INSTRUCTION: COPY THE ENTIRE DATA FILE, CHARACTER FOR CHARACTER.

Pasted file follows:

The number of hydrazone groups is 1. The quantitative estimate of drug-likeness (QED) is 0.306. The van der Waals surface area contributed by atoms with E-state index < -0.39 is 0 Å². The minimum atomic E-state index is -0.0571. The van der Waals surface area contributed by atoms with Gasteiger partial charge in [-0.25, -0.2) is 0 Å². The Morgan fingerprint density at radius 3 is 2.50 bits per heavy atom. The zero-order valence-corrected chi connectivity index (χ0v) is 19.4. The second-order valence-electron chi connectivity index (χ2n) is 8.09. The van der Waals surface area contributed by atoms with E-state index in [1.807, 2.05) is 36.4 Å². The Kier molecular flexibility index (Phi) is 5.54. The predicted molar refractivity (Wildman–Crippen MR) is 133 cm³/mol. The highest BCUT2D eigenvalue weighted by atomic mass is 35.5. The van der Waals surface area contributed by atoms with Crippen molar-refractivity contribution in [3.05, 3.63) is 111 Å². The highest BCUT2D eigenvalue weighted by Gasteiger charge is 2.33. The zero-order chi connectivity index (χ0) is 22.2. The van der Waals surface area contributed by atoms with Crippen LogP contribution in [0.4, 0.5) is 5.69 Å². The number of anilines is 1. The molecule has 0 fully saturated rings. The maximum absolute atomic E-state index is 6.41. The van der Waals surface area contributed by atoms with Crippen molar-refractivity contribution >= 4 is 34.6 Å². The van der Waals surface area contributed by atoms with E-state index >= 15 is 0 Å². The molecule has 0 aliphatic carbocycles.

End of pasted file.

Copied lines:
The number of hydrazone groups is 1. The quantitative estimate of drug-likeness (QED) is 0.306. The van der Waals surface area contributed by atoms with E-state index < -0.39 is 0 Å². The minimum atomic E-state index is -0.0571. The van der Waals surface area contributed by atoms with Gasteiger partial charge in [-0.25, -0.2) is 0 Å². The Morgan fingerprint density at radius 3 is 2.50 bits per heavy atom. The zero-order valence-corrected chi connectivity index (χ0v) is 19.4. The second-order valence-electron chi connectivity index (χ2n) is 8.09. The van der Waals surface area contributed by atoms with E-state index in [1.807, 2.05) is 36.4 Å². The Kier molecular flexibility index (Phi) is 5.54. The predicted molar refractivity (Wildman–Crippen MR) is 133 cm³/mol. The highest BCUT2D eigenvalue weighted by atomic mass is 35.5. The van der Waals surface area contributed by atoms with Crippen molar-refractivity contribution in [3.05, 3.63) is 111 Å². The highest BCUT2D eigenvalue weighted by Gasteiger charge is 2.33. The zero-order chi connectivity index (χ0) is 22.2. The van der Waals surface area contributed by atoms with Crippen LogP contribution in [0.4, 0.5) is 5.69 Å². The number of anilines is 1. The molecule has 0 fully saturated rings. The maximum absolute atomic E-state index is 6.41. The van der Waals surface area contributed by atoms with Crippen molar-refractivity contribution >= 4 is 34.6 Å². The van der Waals surface area contributed by atoms with E-state index >= 15 is 0 Å². The molecule has 0 aliphatic carbocycles.